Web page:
Let me mention first the Roman Catholic attitude toward “mixed marriages”—marriages where one of the partners is not a Roman Catholic and the other either and Anglican or an adherent of some other faith. The decree Ne temere requires an undertaking from the partners that all children of the marriage shall be brought up in the Roman Catholic faith. I consider this to be an oppressive requirement. I was not surprised to read recently that one branch of the Anglican communion (the Church of Ireland) has decided that its priests will no longer participate in joint marriage ceremonies with Roman Catholic priests where the Ne temere promise is exacted. I think this decision of the Church of Ireland is correct, for there is no true ecumenism in polite gestures against a background of ecclesiastical imperialism.
The other irritant which divides us from genuine fellowship with our Roman brethren is the condemnation of Anglican orders by Rome in 1896. According to Apostolicae curae, Anglican orders are “utterly null and absolutely void.” I know, of course, that such a harsh judgment would not (in all likelihood) be passed in the ecumenical atmosphere of today. I know also that many individual Roman Catholic theologians tell us that this judgment no longer represents the mind of the Church. I know too that Pope Paul VI made the splendid and significant gesture of giving his ring to the Archbishop of Canterbury. But in spite of all this, the condemnation remains “on the books” as the official Roman Catholic position. It is still being printed in the most recent handbooks of official Roman Catholic teaching—some of these books edited by very eminent and supposedly “progressive” theologians. What is Rome going to do about this? It will not do to say (as some Roman Catholic theologians seem to be saying) that we can sweep it under the carpet and that many of the terms of reference under which the question was discussed in 1896 no longer apply. The point is that many of them do apply. Perhaps a bigger question lurks in the background: can Rome ever admit that it has been mistaken, or must there always be the subterfuge that one is merely “supplementing” what was said on a former occasion? What a tremendous ecumenical breakthrough would take place as regards Rome and Canterbury if Rome could only frankly dissociate itself from the one-sided and unjust condemnation of 1896!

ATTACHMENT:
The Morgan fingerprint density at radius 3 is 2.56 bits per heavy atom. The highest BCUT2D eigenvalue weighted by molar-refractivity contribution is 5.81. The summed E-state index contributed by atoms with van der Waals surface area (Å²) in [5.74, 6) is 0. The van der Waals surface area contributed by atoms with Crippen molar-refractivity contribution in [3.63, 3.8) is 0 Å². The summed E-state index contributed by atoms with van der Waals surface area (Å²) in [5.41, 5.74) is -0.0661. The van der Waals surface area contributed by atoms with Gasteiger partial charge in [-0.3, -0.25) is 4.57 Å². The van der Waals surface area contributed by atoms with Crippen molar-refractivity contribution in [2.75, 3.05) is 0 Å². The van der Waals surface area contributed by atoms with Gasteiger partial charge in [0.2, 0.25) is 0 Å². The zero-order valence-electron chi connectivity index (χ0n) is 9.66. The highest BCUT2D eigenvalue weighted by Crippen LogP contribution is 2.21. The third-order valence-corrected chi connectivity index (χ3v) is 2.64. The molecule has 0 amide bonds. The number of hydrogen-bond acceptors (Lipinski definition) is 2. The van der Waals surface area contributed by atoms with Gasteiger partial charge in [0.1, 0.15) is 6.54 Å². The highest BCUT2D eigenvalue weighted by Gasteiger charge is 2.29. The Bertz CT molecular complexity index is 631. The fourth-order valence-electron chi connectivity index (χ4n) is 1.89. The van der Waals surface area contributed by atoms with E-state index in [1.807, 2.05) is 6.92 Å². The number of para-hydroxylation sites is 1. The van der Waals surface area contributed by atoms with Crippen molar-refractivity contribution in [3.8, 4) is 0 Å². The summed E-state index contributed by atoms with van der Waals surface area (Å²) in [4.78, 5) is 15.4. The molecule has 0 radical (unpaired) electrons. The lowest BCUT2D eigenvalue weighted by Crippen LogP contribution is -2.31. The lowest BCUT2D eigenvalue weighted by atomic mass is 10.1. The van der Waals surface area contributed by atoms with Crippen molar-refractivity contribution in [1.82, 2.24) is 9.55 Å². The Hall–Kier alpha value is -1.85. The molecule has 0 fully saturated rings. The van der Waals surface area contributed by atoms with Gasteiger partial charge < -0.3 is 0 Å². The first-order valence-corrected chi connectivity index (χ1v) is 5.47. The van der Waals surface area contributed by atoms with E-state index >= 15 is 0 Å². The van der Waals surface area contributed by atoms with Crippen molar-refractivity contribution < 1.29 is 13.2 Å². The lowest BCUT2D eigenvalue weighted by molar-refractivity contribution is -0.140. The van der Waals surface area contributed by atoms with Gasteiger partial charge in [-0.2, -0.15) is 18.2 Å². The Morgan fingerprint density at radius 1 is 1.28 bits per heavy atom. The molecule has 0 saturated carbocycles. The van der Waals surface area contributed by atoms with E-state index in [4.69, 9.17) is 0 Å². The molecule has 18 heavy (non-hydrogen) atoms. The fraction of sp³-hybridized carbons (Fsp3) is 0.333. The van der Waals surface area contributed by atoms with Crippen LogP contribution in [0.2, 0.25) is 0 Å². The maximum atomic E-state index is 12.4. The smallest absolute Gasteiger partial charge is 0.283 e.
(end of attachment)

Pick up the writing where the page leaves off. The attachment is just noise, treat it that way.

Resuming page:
My personal love and admiration for the Roman Catholic Church, and my commitment to the catholic form of Christianity are great, and I am sorry if some things in this article may seem harsh. But the kind of ecumenism which glosses over genuine differences with ambiguous phrases and sentimental claptrap is worse than useless. So is the impatient kind that demands immediate intercommunions as if differences did not exist. We are historical beings, and we have to grow together historically, just as in the past we have grown apart historically. I rejoice that even now we are so close to each other, and look forward to our drawing still closer together in the decades ahead.
 [Regrettably, Cardinal Ratzinger has recently reaffirmed it.]